Man Hung: AI is saving lives and improving health care systems

Future direction should focus on developing robust and reliable AI models.

(Seth Wenig | The Associated Press) In this file photo from May 2, 2019, Cadet Cheyenne Quilter works with a virtual reality character named "Ellie" at the U.S. Military Academy at West Point, N.Y. Artificial intelligence is spreading into health care, often as software or a computer program capable of learning from large amounts of data and making predictions to guide care or help patients.

Artificial intelligence (AI) has gained significant attention worldwide due to its potential to revolutionize healthcare. During the past decade, AI has already been applied rapidly to numerous areas in healthcare, including medical imaging analysis, health information management, real-time decision support monitoring and disease diagnosis and treatment.

For example, AI has been integrated in cataract management to serve as a telemedicine platform for screening, diagnosing and classifying patients with cataracts, and to augment cataract surgical skill training as well as predict the duration of surgical procedures and disease progression.

AI has also shown promise in:

These and many other advancements in AI applications are very exciting. Scientific studies have demonstrated the efficient use of AI algorithms in analyzing electrocardiograms for the detection of cardiovascular diseases, and these algorithms have shown improved performance in identifying patterns and predicting events, leading to more accurate diagnoses and treatment decisions.

Additionally, AI has been utilized in precision oncology to analyze genomic sequencing data and medical imaging, and its algorithms can identify biomarkers, predict disease risk and aid in the development of targeted therapies.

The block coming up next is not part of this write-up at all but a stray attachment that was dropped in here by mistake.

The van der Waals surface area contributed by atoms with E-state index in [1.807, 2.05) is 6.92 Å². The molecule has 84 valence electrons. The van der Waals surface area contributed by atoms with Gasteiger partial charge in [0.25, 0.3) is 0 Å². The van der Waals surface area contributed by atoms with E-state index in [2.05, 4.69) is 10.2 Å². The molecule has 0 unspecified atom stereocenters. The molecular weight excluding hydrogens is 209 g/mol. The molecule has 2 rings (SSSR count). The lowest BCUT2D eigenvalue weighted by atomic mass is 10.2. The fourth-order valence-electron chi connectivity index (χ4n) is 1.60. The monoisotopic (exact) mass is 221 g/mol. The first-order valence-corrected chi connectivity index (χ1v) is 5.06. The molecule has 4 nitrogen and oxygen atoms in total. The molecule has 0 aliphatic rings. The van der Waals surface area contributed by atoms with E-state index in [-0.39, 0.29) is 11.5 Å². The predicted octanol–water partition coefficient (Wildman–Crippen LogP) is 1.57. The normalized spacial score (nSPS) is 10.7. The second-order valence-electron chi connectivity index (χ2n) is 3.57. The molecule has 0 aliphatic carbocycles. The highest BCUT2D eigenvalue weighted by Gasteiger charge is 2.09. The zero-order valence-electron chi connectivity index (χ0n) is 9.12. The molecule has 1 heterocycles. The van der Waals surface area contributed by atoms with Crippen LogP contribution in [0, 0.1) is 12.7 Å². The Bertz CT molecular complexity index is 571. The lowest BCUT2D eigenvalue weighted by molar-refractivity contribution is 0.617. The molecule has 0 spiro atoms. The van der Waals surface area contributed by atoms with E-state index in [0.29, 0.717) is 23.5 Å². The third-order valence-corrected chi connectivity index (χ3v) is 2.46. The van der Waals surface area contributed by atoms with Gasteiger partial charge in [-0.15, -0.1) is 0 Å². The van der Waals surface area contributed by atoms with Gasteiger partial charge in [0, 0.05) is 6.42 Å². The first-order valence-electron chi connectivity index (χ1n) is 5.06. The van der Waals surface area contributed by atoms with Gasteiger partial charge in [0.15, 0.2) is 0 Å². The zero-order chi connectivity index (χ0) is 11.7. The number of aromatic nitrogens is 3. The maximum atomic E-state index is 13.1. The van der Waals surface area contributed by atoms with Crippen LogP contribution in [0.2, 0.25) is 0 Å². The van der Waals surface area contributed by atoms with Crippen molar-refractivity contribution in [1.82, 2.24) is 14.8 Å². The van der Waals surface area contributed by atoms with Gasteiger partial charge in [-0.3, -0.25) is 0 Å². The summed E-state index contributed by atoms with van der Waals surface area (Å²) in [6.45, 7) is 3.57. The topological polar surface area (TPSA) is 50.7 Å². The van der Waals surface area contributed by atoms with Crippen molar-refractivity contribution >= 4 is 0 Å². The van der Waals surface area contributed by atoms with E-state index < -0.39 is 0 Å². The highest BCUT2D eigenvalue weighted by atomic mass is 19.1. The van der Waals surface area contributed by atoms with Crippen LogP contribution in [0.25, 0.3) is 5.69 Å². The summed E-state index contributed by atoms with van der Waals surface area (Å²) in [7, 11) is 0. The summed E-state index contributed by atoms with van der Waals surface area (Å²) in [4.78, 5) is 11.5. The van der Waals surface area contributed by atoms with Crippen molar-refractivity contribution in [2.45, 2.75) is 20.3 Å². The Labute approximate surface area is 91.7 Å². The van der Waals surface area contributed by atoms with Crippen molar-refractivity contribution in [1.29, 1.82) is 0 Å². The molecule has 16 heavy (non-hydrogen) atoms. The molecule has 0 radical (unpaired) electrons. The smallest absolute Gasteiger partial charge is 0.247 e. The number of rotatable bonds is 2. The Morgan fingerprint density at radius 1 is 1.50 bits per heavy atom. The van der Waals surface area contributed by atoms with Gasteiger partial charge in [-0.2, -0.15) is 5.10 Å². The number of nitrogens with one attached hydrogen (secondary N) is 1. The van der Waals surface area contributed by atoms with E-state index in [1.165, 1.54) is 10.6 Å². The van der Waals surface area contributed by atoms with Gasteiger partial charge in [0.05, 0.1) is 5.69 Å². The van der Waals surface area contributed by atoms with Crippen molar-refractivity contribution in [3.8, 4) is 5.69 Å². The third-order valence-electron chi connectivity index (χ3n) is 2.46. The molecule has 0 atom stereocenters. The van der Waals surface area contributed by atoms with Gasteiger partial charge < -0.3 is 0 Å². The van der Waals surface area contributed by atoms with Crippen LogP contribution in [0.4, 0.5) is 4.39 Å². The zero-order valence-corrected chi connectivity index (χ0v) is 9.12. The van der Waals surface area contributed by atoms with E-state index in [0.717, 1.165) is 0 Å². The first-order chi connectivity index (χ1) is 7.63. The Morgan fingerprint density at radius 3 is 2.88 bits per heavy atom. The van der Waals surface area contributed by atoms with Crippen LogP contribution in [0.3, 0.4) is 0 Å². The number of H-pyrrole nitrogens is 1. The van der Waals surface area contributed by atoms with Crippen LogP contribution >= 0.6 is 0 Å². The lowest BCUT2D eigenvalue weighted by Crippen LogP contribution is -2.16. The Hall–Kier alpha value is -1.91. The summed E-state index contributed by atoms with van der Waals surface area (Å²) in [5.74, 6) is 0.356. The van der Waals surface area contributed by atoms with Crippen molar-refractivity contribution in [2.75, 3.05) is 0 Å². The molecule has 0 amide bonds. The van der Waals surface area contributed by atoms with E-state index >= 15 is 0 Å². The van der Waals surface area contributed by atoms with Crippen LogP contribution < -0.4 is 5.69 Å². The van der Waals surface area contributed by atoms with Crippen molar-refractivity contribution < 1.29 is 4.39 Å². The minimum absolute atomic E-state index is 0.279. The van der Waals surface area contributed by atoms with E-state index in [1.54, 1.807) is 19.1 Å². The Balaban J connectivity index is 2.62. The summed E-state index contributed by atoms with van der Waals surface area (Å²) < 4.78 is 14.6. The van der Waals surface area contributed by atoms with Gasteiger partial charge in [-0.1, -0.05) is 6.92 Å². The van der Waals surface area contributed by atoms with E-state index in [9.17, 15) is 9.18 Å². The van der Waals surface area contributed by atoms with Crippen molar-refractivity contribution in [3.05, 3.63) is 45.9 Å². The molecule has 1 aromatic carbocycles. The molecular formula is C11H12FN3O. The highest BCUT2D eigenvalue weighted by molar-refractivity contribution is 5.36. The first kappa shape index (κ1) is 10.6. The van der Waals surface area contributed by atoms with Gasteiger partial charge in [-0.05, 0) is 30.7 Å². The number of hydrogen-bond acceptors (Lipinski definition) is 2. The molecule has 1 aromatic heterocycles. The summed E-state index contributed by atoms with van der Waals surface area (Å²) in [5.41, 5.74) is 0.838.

It can also be used to address issues facing medical education, such as judicious information and knowledge management, and improve customer relationship management capability in healthcare by enhancing service innovation and providing access to data and health information.

AI can also design clinical trials for medical device and drug development and beyond.

These many applications of AI in improving efficiency and accuracy in diagnosis and management of diseases are fascinating and are poised to have a transformative impact on healthcare. They underscore the potential for AI to improve healthcare and services; enhance treatment outcomes and quality of life; and provide better experiences for medical professionals and patients.

Nonetheless, there are implementation barriers. Concerns over security and privacy, regulatory approval, poor generalizability of AI models, trust and explainability issues, unfavorable end-user perceptions and uncertain economic value contribute to the challenges in translating AI algorithms into clinical settings.

Additional challenges, such as the need for standardized protocols and regulations; adequate financial resources and investment; and efficient algorithms and models should be addressed for a successful transition to the real-world implementation of AI.

Furthermore, even though many medical workers had a relatively high acceptance level towards implementation of AI in healthcare, there are concerns regarding medical ethics in AI and concerns over AI partly replacing doctors. These are legitimate concerns and they highlight the challenges and need for further examination and discussion on the ethical, social and economic implications of AI in healthcare. By overcoming these challenges, AI has the potential to greatly benefit health care providers, healthcare systems and patients alike.

Overall, the application of AI in healthcare shows great promise for improving disease detection and diagnosis, as well as enhancing the efficiency and effectiveness of healthcare systems. It is expected to continue to be of great interest around the globe in the coming years. However, it also presents challenges that must be addressed.

Future direction should focus on developing robust and reliable AI models, addressing barriers and challenges and ensuring the ethical and responsible use of AI in healthcare.

Man Hung

Dr. Man Hung is the senior associate dean for research and graduate education at Roseman University of Health Sciences College of Dental Medicine, and adjunct faculty at the University of Utah School of Medicine. She specializes in artificial intelligence, global business management and leadership.